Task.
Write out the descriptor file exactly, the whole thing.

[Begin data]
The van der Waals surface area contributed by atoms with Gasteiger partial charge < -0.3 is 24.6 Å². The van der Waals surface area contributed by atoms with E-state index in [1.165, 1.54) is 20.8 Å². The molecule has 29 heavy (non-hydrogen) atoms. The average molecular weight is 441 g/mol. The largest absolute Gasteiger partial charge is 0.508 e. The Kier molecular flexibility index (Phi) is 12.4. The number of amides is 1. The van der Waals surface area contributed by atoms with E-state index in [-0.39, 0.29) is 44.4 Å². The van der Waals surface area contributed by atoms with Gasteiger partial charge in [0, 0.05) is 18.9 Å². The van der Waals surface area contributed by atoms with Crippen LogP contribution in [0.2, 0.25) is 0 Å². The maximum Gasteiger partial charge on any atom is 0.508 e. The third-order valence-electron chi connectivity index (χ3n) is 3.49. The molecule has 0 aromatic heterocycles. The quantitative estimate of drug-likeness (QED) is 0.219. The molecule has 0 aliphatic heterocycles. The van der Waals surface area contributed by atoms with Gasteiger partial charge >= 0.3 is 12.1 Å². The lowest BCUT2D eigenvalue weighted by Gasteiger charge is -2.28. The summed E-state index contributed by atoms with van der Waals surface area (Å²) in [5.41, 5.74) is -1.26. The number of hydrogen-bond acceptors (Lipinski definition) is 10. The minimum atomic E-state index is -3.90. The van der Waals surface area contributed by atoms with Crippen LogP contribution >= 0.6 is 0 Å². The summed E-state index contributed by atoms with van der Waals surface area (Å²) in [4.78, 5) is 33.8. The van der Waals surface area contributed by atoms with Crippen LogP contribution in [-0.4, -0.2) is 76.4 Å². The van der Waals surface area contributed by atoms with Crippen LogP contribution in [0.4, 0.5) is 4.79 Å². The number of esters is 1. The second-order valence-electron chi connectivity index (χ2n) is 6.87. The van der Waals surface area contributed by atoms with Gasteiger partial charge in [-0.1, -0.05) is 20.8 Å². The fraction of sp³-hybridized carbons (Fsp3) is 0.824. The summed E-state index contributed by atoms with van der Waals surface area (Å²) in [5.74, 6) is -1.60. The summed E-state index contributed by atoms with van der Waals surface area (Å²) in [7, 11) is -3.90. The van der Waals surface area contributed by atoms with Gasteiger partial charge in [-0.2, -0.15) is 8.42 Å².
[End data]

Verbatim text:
The van der Waals surface area contributed by atoms with Gasteiger partial charge < -0.3 is 24.6 Å². The van der Waals surface area contributed by atoms with E-state index in [1.165, 1.54) is 20.8 Å². The molecule has 29 heavy (non-hydrogen) atoms. The average molecular weight is 441 g/mol. The largest absolute Gasteiger partial charge is 0.508 e. The Kier molecular flexibility index (Phi) is 12.4. The number of amides is 1. The van der Waals surface area contributed by atoms with E-state index in [-0.39, 0.29) is 44.4 Å². The van der Waals surface area contributed by atoms with Gasteiger partial charge in [0, 0.05) is 18.9 Å². The van der Waals surface area contributed by atoms with Crippen LogP contribution in [0.2, 0.25) is 0 Å². The maximum Gasteiger partial charge on any atom is 0.508 e. The third-order valence-electron chi connectivity index (χ3n) is 3.49. The molecule has 0 aromatic heterocycles. The quantitative estimate of drug-likeness (QED) is 0.219. The molecule has 0 aliphatic heterocycles. The van der Waals surface area contributed by atoms with Gasteiger partial charge >= 0.3 is 12.1 Å². The lowest BCUT2D eigenvalue weighted by Gasteiger charge is -2.28. The summed E-state index contributed by atoms with van der Waals surface area (Å²) in [5.41, 5.74) is -1.26. The number of hydrogen-bond acceptors (Lipinski definition) is 10. The minimum atomic E-state index is -3.90. The van der Waals surface area contributed by atoms with Crippen LogP contribution >= 0.6 is 0 Å². The summed E-state index contributed by atoms with van der Waals surface area (Å²) in [4.78, 5) is 33.8. The van der Waals surface area contributed by atoms with Crippen LogP contribution in [-0.4, -0.2) is 76.4 Å². The van der Waals surface area contributed by atoms with Crippen LogP contribution in [0.4, 0.5) is 4.79 Å². The number of esters is 1. The second-order valence-electron chi connectivity index (χ2n) is 6.87. The van der Waals surface area contributed by atoms with Gasteiger partial charge in [-0.1, -0.05) is 20.8 Å². The fraction of sp³-hybridized carbons (Fsp3) is 0.824. The summed E-state index contributed by atoms with van der Waals surface area (Å²) in [5.74, 6) is -1.60. The summed E-state index contributed by atoms with van der Waals surface area (Å²) in [7, 11) is -3.90. The van der Waals surface area contributed by atoms with Gasteiger partial charge in [-0.2, -0.15) is 8.42 Å².